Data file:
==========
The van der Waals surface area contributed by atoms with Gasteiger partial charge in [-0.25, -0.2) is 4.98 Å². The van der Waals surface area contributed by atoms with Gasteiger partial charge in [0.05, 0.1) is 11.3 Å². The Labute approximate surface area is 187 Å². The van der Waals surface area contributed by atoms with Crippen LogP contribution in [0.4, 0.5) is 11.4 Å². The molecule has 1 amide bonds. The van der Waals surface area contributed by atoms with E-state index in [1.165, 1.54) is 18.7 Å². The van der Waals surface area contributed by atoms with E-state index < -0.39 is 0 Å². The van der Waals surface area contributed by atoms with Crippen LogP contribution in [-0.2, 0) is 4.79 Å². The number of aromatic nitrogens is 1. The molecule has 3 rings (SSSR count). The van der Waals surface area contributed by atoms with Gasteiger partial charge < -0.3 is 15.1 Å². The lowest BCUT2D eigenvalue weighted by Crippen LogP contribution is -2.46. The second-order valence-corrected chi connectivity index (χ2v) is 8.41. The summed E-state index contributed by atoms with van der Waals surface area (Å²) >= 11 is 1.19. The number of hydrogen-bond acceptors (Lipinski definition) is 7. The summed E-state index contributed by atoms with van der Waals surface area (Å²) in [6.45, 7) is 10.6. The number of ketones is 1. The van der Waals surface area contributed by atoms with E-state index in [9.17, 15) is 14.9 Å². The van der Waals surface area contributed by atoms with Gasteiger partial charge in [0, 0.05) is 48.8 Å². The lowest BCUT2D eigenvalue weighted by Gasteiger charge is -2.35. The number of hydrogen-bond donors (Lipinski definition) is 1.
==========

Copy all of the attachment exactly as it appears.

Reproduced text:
The van der Waals surface area contributed by atoms with Gasteiger partial charge in [-0.25, -0.2) is 4.98 Å². The van der Waals surface area contributed by atoms with Gasteiger partial charge in [0.05, 0.1) is 11.3 Å². The Labute approximate surface area is 187 Å². The van der Waals surface area contributed by atoms with Crippen LogP contribution in [0.4, 0.5) is 11.4 Å². The molecule has 1 amide bonds. The van der Waals surface area contributed by atoms with E-state index in [1.165, 1.54) is 18.7 Å². The van der Waals surface area contributed by atoms with E-state index < -0.39 is 0 Å². The van der Waals surface area contributed by atoms with Crippen LogP contribution in [-0.2, 0) is 4.79 Å². The number of aromatic nitrogens is 1. The molecule has 3 rings (SSSR count). The van der Waals surface area contributed by atoms with Gasteiger partial charge < -0.3 is 15.1 Å². The lowest BCUT2D eigenvalue weighted by Crippen LogP contribution is -2.46. The second-order valence-corrected chi connectivity index (χ2v) is 8.41. The summed E-state index contributed by atoms with van der Waals surface area (Å²) >= 11 is 1.19. The number of hydrogen-bond acceptors (Lipinski definition) is 7. The summed E-state index contributed by atoms with van der Waals surface area (Å²) in [6.45, 7) is 10.6. The number of ketones is 1. The van der Waals surface area contributed by atoms with E-state index in [9.17, 15) is 14.9 Å². The van der Waals surface area contributed by atoms with Gasteiger partial charge in [0, 0.05) is 48.8 Å². The lowest BCUT2D eigenvalue weighted by Gasteiger charge is -2.35. The number of hydrogen-bond donors (Lipinski definition) is 1.